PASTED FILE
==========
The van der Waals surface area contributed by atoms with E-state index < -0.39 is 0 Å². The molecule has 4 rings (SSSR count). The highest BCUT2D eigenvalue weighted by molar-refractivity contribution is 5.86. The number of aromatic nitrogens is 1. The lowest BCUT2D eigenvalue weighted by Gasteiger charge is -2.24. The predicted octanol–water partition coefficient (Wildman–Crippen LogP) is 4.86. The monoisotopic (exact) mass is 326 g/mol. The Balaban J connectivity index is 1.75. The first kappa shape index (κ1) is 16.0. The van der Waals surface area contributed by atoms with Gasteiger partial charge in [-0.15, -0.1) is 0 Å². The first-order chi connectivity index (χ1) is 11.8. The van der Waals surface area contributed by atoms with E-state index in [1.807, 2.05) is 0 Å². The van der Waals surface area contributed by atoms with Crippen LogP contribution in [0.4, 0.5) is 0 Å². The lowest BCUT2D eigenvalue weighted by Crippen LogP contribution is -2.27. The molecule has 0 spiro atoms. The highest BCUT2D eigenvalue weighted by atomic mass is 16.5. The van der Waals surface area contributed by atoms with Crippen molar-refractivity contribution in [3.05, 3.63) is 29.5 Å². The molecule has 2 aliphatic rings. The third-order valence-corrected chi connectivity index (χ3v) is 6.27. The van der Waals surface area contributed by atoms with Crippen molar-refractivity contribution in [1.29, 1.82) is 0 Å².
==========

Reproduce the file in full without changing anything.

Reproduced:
The van der Waals surface area contributed by atoms with E-state index < -0.39 is 0 Å². The molecule has 4 rings (SSSR count). The highest BCUT2D eigenvalue weighted by molar-refractivity contribution is 5.86. The number of aromatic nitrogens is 1. The lowest BCUT2D eigenvalue weighted by Gasteiger charge is -2.24. The predicted octanol–water partition coefficient (Wildman–Crippen LogP) is 4.86. The monoisotopic (exact) mass is 326 g/mol. The Balaban J connectivity index is 1.75. The first kappa shape index (κ1) is 16.0. The van der Waals surface area contributed by atoms with Gasteiger partial charge in [-0.15, -0.1) is 0 Å². The first-order chi connectivity index (χ1) is 11.8. The van der Waals surface area contributed by atoms with E-state index in [1.807, 2.05) is 0 Å². The van der Waals surface area contributed by atoms with Crippen LogP contribution in [0.4, 0.5) is 0 Å². The lowest BCUT2D eigenvalue weighted by Crippen LogP contribution is -2.27. The molecule has 0 spiro atoms. The highest BCUT2D eigenvalue weighted by atomic mass is 16.5. The van der Waals surface area contributed by atoms with Crippen molar-refractivity contribution in [3.05, 3.63) is 29.5 Å². The molecule has 2 aliphatic rings. The third-order valence-corrected chi connectivity index (χ3v) is 6.27. The van der Waals surface area contributed by atoms with Crippen molar-refractivity contribution in [1.29, 1.82) is 0 Å².